Reacting swiftly to the rise in the prices of onions and potatoes, the government has brought back the two commodities within the ambit of the Essential Commodities Act, 1955, to enable states to impose stock limits on these. This is aimed at ensuring smooth supply to curb the tendency to hoard these in anticipation of a price rise.
The move has, however, failed to impress critics, who say the step is unlikely to lead to any major change, as evidence shows onions and potatoes are among the least hoarded commodities, owing to their perishable nature. “Instead of clamping down on traders, the government should have simply allowed free import of onions and potatoes, which could have increased supply immediately and disincentivised people to hoard,” Rajendra Sharma, former chairman of Delhi’s Azadpur Agriculture Produce Marketing Committee (APMC), told Business Standard.
The Essential Commodities Act enables state governments to impose a stockholding limit on a particular commodity and conduct raids to unearth stored items exceeding prescribed limits. Currently, there are stockholding limits on pulses, edible oils, oil seeds (till September), and rice and paddy (till November).
Data from the Department of Consumer Affairs show stockholding limits have a mixed impact on prices. From January 1 to July, prices of urad dal in retail markets across major cities rose by Rs 10-15 a kg, while those of moong and masur dal increased by Rs 8 a kg and Rs 7 a kg, respectively. Rice prices increased by Rs 1-2 during this period. But the retail price of tur dal fell by Rs 2-4 a kg and that of mustard oil declined by Rs 2-4 a kg.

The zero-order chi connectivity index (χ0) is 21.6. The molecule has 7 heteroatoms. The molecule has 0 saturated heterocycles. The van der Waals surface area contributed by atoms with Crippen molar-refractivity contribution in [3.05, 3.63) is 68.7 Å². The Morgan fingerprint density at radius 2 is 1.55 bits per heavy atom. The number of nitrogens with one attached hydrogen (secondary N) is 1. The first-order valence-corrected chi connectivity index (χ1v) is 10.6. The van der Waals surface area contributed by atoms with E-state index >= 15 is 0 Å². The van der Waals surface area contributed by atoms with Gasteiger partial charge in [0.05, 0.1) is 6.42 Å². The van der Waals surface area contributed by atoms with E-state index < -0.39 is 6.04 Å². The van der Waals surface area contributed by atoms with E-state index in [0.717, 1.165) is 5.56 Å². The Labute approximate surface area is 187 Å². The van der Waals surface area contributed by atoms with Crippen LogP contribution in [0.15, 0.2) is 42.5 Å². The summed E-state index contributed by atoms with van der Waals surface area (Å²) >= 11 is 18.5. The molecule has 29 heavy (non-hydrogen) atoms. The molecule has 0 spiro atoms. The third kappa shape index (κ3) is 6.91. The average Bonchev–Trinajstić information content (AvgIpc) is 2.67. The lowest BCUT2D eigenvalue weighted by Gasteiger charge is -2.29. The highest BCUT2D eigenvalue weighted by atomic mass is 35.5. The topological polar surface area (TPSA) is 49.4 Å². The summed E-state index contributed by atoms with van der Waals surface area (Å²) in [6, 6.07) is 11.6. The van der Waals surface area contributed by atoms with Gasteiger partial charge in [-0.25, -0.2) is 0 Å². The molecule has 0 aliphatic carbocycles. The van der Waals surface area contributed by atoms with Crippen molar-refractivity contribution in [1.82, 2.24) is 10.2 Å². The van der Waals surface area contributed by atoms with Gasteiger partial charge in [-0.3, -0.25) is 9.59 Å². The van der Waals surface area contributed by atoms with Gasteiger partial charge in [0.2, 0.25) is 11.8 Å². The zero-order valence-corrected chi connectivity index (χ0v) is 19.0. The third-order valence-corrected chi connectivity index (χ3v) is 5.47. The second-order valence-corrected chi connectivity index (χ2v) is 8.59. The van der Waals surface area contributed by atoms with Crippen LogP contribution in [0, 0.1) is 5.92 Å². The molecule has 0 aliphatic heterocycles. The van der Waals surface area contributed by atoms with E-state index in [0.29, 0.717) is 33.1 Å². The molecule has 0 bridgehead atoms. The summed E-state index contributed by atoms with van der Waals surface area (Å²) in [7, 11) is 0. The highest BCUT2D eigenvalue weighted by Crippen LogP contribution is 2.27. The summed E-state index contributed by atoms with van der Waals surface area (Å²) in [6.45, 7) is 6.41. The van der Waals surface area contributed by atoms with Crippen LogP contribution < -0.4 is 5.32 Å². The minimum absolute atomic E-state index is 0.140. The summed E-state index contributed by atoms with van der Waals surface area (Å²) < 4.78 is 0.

Brahm Yadav, former chairman of Delhi Agricultural Marketing Board, said in Azadpur, there was little possibility of hoarding onions and potatoes, either by traders or wholesalers. “The trader has to compulsorily dispose of his stock; else, he cannot purchase the next day’s consumption,” Yadav said, adding in the past few years, there had been a tendency to hoard onions, but this was mostly at the point of sale.
He said hoarding usually took place in the case of cereals, pulses and oilseeds, as these commodities could be stored for months. “I feel such a measure might bring back the inspector raj and increase corruption,” he added.
T Haque, former chairman of Commission for Agriculture Costs and Prices, however, is hopeful. He says the move will ensure farmers get the right price for their produce and availability will increase, providing relief to consumers. “This is a step in the right direction,” he said.